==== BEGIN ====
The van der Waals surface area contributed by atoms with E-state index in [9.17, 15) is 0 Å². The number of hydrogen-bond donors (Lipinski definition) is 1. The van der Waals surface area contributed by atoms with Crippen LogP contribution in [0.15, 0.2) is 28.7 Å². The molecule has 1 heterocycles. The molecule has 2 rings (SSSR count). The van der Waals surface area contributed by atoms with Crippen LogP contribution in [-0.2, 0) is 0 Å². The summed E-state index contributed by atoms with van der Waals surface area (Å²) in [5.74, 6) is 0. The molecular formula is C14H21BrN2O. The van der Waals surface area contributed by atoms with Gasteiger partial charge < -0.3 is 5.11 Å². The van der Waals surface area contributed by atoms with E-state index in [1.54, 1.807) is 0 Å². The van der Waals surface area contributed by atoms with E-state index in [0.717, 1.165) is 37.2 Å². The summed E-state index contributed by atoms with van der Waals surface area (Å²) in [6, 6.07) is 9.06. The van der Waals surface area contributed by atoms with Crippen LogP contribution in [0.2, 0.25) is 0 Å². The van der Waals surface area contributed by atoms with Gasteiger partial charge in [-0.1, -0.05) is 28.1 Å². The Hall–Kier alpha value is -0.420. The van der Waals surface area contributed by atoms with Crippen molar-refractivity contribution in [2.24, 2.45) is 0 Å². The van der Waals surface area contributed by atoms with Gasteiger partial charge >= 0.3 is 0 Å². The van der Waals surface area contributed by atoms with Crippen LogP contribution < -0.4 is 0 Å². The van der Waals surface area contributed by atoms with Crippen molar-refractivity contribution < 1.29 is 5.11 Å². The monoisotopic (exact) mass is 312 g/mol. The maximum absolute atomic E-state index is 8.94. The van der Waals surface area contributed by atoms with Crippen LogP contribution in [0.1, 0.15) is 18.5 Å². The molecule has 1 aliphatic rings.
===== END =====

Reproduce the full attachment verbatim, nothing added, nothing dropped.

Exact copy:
The van der Waals surface area contributed by atoms with E-state index in [9.17, 15) is 0 Å². The number of hydrogen-bond donors (Lipinski definition) is 1. The van der Waals surface area contributed by atoms with Crippen LogP contribution in [0.15, 0.2) is 28.7 Å². The molecule has 1 heterocycles. The molecule has 2 rings (SSSR count). The van der Waals surface area contributed by atoms with Crippen LogP contribution in [-0.2, 0) is 0 Å². The summed E-state index contributed by atoms with van der Waals surface area (Å²) in [5.74, 6) is 0. The molecular formula is C14H21BrN2O. The van der Waals surface area contributed by atoms with Gasteiger partial charge < -0.3 is 5.11 Å². The van der Waals surface area contributed by atoms with E-state index in [1.54, 1.807) is 0 Å². The van der Waals surface area contributed by atoms with E-state index in [0.717, 1.165) is 37.2 Å². The summed E-state index contributed by atoms with van der Waals surface area (Å²) in [6, 6.07) is 9.06. The van der Waals surface area contributed by atoms with Crippen LogP contribution in [0.2, 0.25) is 0 Å². The van der Waals surface area contributed by atoms with Gasteiger partial charge in [-0.1, -0.05) is 28.1 Å². The Hall–Kier alpha value is -0.420. The van der Waals surface area contributed by atoms with Crippen molar-refractivity contribution in [2.24, 2.45) is 0 Å². The van der Waals surface area contributed by atoms with Gasteiger partial charge >= 0.3 is 0 Å². The van der Waals surface area contributed by atoms with Crippen LogP contribution < -0.4 is 0 Å². The van der Waals surface area contributed by atoms with Crippen molar-refractivity contribution < 1.29 is 5.11 Å². The monoisotopic (exact) mass is 312 g/mol. The maximum absolute atomic E-state index is 8.94. The van der Waals surface area contributed by atoms with Crippen LogP contribution in [0.1, 0.15) is 18.5 Å². The molecule has 1 aliphatic rings.